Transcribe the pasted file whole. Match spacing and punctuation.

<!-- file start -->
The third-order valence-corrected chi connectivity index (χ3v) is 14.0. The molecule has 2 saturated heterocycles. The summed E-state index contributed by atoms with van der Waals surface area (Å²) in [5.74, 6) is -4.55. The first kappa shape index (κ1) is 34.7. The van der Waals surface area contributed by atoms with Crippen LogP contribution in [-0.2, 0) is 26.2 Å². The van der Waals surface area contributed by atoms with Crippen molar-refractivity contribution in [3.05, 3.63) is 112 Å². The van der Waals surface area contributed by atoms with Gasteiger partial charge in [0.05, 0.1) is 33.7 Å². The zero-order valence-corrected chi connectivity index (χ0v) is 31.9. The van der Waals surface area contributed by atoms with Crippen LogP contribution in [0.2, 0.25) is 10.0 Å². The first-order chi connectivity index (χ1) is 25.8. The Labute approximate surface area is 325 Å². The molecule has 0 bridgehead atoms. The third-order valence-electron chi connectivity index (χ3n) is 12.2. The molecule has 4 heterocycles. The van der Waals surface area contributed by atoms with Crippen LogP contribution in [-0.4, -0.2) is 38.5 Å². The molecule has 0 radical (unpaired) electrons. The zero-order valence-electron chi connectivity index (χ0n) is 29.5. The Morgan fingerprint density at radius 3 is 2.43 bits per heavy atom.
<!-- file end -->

The third-order valence-corrected chi connectivity index (χ3v) is 14.0. The molecule has 2 saturated heterocycles. The summed E-state index contributed by atoms with van der Waals surface area (Å²) in [5.74, 6) is -4.55. The first kappa shape index (κ1) is 34.7. The van der Waals surface area contributed by atoms with Crippen LogP contribution in [-0.2, 0) is 26.2 Å². The van der Waals surface area contributed by atoms with Crippen molar-refractivity contribution in [3.05, 3.63) is 112 Å². The van der Waals surface area contributed by atoms with Gasteiger partial charge in [0.05, 0.1) is 33.7 Å². The zero-order valence-corrected chi connectivity index (χ0v) is 31.9. The van der Waals surface area contributed by atoms with Crippen LogP contribution in [0.2, 0.25) is 10.0 Å². The first-order chi connectivity index (χ1) is 25.8. The Labute approximate surface area is 325 Å². The molecule has 0 bridgehead atoms. The third-order valence-electron chi connectivity index (χ3n) is 12.2. The molecule has 4 heterocycles. The van der Waals surface area contributed by atoms with Crippen LogP contribution in [-0.4, -0.2) is 38.5 Å². The molecule has 0 radical (unpaired) electrons. The zero-order valence-electron chi connectivity index (χ0n) is 29.5. The Morgan fingerprint density at radius 3 is 2.43 bits per heavy atom.